By Michele Alperin

When pro football player Kevin Johnson tore his Achilles tendon, he had three kids, and realized he needed to make a decision that was personal as well as professional. He remembers thinking, “You’ve got to stop being selfish. Do you continue to chase that dream around the country, or is it time to step up and be a man? It’s time to stop chasing things for me but be that dad, that father.”

He realized he needed to “figure out his purpose on earth,” which, he concluded, “is something you can do extremely well that takes the least amount of effort. I wanted to be involved in sports and fitness.”

A fitness center was the core of the idea that eventually developed into the larger Team85 campus that combined medical and fitness activities.

“I was trying to recreate a professional team atmosphere, which was sports, medical and physical therapy, in a whole one-stop shop situation,” Johnson says of the fitness and wellness center. He saw it as similar to a professional team’s headquarters.

The 120,000 square foot Team85 Fitness and Wellness center will include all the standard fare as well as party/craft rooms, a women-only section, children’s after-school and camp programming, sports performance training, indoor spaces for team sports and practice including a 45,000 square foot indoor turf field, batting cages, gold practice stalls, two adult and one kids basketball courts, an indoor track, physical therapy, a salon and spa, and a café.

From a trainer in Birmingham, Alabama, where Johnson had surgery on his Achilles tendon, he got the idea of marrying fitness and medicine in the campus he decided to build.

Looking for real estate in New Jersey, he found the 32 acres formerly the site of a Growmark fertilizer plant in Bordentown. “The key thing is location—how can I get to the highway, to the Interstate,” he says of the property. “It’s right on 130, and near 195 and 295, in a three to five minute drive of accessing major arteries.”

At first Johnson thought about tearing down the silos on the property, which seemed like an eyesore. But because they are an important part of the local community, with local farmers still using them, he decided to paint them a nice blue, to blend with the sky, and then use them as a kind of a billboard for Team85.

Central for Johnson, who grew up without a lot of money, was making the facility affordable—“how to take this phenomenal environment and make it for everyone.” So he decided to find tenants whose rent would subsidize the charge for fitness center membership.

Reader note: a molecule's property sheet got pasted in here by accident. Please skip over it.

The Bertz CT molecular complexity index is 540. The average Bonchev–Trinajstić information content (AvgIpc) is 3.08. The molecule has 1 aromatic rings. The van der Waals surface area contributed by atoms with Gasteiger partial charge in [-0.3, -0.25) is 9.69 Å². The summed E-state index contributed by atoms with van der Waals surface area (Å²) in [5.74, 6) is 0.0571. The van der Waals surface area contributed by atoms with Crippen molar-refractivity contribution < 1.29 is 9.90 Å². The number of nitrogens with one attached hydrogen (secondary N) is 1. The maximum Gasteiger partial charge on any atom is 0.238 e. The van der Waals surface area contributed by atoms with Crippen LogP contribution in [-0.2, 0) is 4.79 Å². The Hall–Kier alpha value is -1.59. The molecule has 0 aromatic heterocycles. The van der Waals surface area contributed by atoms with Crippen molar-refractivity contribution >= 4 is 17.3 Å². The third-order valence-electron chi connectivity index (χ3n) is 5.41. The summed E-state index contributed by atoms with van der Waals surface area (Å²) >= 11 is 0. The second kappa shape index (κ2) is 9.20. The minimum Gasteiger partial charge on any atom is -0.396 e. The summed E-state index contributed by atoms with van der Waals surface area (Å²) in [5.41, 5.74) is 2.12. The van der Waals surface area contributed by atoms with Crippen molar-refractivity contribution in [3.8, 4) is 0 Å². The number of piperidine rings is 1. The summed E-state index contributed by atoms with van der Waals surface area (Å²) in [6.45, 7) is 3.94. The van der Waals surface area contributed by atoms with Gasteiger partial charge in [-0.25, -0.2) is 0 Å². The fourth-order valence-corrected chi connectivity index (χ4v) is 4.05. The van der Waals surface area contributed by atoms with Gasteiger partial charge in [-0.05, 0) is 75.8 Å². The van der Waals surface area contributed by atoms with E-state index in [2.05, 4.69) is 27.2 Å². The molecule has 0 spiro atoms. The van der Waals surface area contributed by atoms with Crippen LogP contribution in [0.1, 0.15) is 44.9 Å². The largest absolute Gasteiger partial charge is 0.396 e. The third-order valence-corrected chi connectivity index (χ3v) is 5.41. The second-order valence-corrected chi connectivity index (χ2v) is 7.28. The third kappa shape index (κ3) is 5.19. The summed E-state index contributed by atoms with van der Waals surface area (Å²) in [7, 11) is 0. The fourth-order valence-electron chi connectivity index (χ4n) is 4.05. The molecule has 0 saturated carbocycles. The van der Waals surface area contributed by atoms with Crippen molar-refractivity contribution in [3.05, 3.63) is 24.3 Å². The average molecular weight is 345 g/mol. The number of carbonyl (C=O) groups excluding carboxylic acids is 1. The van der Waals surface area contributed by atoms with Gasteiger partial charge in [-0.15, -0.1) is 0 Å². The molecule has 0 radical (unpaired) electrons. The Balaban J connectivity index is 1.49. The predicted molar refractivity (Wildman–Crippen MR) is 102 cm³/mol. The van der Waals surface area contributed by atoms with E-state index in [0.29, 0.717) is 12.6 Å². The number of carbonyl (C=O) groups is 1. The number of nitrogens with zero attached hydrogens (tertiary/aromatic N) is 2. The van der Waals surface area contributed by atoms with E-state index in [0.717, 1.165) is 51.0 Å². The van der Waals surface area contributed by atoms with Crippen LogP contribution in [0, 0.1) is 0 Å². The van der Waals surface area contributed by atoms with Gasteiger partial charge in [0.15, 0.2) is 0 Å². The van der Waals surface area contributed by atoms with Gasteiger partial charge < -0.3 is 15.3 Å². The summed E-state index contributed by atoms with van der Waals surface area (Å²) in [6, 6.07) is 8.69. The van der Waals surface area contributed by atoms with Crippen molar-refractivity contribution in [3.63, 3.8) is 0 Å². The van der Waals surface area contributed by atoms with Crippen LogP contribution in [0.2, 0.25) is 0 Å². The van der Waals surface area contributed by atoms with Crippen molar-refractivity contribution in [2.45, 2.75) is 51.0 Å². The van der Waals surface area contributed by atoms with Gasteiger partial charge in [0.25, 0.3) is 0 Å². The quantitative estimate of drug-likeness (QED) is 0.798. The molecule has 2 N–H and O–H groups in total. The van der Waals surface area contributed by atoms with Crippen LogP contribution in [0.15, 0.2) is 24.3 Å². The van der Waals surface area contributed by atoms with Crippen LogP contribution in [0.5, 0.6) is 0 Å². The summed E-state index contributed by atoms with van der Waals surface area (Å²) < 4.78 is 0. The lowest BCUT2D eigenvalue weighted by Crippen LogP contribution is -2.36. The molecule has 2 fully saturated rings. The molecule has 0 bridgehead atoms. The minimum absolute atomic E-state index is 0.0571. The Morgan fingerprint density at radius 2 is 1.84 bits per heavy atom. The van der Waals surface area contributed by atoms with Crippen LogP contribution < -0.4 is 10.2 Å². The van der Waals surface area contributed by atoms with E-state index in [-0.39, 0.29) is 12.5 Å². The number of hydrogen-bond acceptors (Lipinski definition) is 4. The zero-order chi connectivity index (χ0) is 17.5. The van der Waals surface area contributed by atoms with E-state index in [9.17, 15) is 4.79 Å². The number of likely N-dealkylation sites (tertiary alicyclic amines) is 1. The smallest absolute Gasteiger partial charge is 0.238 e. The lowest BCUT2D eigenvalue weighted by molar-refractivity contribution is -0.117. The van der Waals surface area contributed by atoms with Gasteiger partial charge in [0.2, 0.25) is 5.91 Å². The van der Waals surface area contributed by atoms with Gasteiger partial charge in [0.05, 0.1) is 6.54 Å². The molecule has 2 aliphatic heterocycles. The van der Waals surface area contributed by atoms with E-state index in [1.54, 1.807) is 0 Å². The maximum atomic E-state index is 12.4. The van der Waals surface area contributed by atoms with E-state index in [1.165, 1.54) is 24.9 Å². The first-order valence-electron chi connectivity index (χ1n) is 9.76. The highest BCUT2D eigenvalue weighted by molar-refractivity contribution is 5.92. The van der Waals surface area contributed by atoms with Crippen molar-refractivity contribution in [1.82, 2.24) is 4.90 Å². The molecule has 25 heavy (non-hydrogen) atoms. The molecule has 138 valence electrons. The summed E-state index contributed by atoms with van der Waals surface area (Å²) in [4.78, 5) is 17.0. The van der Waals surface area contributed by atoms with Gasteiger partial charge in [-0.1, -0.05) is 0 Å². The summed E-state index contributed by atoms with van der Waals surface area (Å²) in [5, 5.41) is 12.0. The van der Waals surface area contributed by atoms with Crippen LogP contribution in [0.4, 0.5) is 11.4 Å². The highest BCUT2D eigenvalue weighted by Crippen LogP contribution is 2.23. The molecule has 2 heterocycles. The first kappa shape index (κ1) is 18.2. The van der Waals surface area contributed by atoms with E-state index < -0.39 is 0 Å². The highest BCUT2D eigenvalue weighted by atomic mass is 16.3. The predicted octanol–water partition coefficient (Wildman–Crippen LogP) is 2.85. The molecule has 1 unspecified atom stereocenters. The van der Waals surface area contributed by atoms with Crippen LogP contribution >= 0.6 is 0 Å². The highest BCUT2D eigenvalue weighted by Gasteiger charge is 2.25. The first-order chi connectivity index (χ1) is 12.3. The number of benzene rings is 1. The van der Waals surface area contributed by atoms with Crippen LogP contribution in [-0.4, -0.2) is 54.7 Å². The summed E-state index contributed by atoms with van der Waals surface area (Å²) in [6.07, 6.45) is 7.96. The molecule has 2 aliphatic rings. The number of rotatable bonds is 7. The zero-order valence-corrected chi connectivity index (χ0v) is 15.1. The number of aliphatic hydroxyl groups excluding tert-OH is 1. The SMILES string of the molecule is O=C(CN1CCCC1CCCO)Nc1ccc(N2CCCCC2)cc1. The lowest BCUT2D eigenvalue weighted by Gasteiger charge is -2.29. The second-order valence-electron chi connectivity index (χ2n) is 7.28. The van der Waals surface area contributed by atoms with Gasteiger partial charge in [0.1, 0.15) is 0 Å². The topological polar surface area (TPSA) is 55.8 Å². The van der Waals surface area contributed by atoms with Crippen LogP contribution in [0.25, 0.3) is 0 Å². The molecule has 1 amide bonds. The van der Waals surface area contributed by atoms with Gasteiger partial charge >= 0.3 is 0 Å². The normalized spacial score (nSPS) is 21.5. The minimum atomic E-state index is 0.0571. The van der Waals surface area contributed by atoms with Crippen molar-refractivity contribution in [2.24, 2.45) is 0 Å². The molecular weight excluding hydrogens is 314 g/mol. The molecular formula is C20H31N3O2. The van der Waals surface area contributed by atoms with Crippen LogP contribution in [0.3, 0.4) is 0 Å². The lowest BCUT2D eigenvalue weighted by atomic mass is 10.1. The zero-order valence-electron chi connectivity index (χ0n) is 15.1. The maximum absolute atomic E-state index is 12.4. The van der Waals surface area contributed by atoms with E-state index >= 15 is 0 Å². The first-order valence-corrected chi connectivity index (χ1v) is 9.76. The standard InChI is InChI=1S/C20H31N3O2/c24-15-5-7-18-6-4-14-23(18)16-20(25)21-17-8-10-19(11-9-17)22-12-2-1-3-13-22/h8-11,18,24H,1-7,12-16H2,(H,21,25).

For Johnson, this investment was risky, and not really about money, he says, noting that although everything has gone well, it could have gone the other way. Johnson says, “My goal is to be that role model, be that person for individuals to look at—if he did it, I can do it too; if I went to college from my humble beginnings, then you can do that as well; if I could stay patient and work hard, you can take that and do it in your life.”

Johnson puts up with being in an office only because it’s necessary to realize his vision. “I definitely want to work with kids, adults and athletes; for me, it’s all about having fun and being out there with people.”

Abel Gutierrez, a staffer with Johnson, says that the fitness center should open fourth quarter 2015. In the meantime Johnson, whose high school lacked equipment for athletics, is planning to donate a full line of commercial fitness equipment to high schools in Mercer and Burlington Counties, and has started with Robbinsville High School. “Typically what is cut from programs is athletics and physical education,” Gutierrez says. “It is a way to engage kids in a healthier lifestyle.”

Johnson gave careful thought to bringing in businesses with strong relationships to fitness and medicine, noting the potential for shared data to the benefit of patients. St. Francis Medical Center will have physicians on site, offering services like cardiac rehab, a pharmacy, and oncology, and the hospital’s building will have special walls to support radiation treatment. St. Francis will also have a 60,000 square foot PACE adult daycare facility on the site.